Written by Whitters alone, stunner “Low All Afternoon” takes pity on a jilted other woman. Forlorn but commiserative, the song tells a true story Whitters witnessed a friend endure. “I like to write without a hook in mind sometimes––to just let the song move toward what it’s trying to say,” she says. “That’s how I approached this one. For about three months, I’d work on it, leave it, and then come back to it. That was a luxury.”
Martina McBride heard “Low All Afternoon” and recorded the song for her upcoming album, gifting Whitters with the first cut of her career. When asked about song’s journey, Whitters is grateful and amazed. “They say this doesn’t happen much anymore––a song written alone, a waltz, a ballad––being cut,” she says. “I feel like I created something real and honest, and it’s been so rewarding.”
Lately, Whitters has taken to gigging all over the country. She joined the lineup at the 30A Songwriters Festival for the first time and makes her SXSW debut this spring. She’s opened shows for acts ranging from Randy Houser to Chris Knight, and is sincerely grateful for every opportunity. “I will play just about anywhere,” she says with a laugh. “There’s something about getting out on the road and traveling that I just love.”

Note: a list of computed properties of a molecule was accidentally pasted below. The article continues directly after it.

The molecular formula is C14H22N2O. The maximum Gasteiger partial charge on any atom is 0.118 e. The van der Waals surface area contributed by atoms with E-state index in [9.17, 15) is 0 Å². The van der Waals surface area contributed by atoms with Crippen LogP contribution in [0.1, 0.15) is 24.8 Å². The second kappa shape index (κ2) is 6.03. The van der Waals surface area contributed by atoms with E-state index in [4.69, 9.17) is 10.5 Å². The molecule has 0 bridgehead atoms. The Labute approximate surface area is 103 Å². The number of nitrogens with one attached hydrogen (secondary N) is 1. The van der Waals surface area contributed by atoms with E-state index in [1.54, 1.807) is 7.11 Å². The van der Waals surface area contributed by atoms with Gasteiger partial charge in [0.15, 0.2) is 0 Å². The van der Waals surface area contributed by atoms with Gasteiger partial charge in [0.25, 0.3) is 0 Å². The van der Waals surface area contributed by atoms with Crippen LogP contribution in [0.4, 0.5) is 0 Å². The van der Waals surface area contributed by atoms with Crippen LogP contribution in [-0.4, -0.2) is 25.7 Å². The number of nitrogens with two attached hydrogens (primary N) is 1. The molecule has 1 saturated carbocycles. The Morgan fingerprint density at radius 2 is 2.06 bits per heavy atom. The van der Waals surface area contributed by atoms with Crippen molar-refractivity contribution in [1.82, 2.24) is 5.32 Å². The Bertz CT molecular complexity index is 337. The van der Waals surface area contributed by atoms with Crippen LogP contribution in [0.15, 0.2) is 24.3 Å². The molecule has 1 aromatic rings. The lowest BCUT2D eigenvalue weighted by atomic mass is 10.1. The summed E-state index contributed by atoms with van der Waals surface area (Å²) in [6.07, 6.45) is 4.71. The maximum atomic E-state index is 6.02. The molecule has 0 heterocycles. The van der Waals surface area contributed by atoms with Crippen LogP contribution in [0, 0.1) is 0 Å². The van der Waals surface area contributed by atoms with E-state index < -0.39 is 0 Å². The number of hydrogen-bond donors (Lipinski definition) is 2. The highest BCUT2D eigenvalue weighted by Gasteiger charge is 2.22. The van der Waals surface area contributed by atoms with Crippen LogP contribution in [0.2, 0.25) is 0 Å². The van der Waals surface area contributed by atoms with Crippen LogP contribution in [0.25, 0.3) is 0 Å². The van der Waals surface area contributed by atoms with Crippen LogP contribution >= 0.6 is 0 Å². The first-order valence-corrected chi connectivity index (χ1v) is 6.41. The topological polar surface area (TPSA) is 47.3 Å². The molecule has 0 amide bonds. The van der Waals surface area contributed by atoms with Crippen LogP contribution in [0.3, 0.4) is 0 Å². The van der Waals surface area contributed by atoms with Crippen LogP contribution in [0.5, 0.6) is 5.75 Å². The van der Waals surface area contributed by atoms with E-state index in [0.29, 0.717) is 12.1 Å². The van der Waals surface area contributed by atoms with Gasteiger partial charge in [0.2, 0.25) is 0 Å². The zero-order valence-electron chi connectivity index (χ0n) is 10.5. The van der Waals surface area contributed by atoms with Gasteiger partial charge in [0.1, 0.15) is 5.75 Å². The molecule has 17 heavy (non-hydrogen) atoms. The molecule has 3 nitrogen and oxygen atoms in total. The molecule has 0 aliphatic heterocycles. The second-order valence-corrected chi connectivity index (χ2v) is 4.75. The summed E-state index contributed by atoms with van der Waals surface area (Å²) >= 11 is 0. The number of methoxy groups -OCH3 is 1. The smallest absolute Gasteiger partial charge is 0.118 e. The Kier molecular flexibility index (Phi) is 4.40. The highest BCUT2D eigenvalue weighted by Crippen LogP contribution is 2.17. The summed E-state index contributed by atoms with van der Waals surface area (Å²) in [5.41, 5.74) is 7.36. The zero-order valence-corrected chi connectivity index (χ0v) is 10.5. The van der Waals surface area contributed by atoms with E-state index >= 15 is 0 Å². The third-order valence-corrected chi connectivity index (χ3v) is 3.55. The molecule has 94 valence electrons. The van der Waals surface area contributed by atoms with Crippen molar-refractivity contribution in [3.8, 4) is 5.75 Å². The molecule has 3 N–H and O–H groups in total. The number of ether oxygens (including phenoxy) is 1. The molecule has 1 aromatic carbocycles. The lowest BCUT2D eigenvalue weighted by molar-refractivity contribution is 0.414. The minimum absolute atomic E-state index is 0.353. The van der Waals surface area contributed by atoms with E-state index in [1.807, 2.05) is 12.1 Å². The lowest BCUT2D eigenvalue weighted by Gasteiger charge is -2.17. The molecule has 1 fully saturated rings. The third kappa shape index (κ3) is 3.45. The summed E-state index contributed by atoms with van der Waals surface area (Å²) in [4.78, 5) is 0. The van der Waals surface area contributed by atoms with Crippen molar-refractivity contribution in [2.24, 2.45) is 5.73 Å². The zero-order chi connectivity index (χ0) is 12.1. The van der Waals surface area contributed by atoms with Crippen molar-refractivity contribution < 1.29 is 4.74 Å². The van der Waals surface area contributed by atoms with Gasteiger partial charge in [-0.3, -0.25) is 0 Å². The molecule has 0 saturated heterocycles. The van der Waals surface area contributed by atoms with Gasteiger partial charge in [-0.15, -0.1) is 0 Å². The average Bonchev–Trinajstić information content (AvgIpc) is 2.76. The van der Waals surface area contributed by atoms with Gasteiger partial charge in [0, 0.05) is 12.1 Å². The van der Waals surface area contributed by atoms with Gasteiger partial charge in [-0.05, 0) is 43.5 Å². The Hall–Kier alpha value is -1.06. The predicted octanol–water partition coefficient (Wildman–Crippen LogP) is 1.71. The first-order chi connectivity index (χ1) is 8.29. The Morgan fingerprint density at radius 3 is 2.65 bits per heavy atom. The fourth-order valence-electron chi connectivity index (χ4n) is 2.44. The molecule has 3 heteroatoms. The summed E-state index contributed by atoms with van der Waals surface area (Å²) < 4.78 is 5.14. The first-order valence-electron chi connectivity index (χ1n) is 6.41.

Winning over a crowd delivers an inimitable high for Whitters, who relishes connecting live. “I love performing ‘One More Hell,’” she says. “You think no one’s listening, and then the middle of that song, you see them raise their beer glasses in the air and know that they’re listening and that you’re all on the same page.”
“I’m a risk taker,” Whitters says. “My friends always laugh because I’m kind of one extreme or the other. I’m not really a middle ground kind of person. You take these risks, and then the reward is just…” She trails off for a moment. “I feel like the part that feels so awesome about it afterwards is knowing that you were scared to do it, but then you did -- and it paid off.”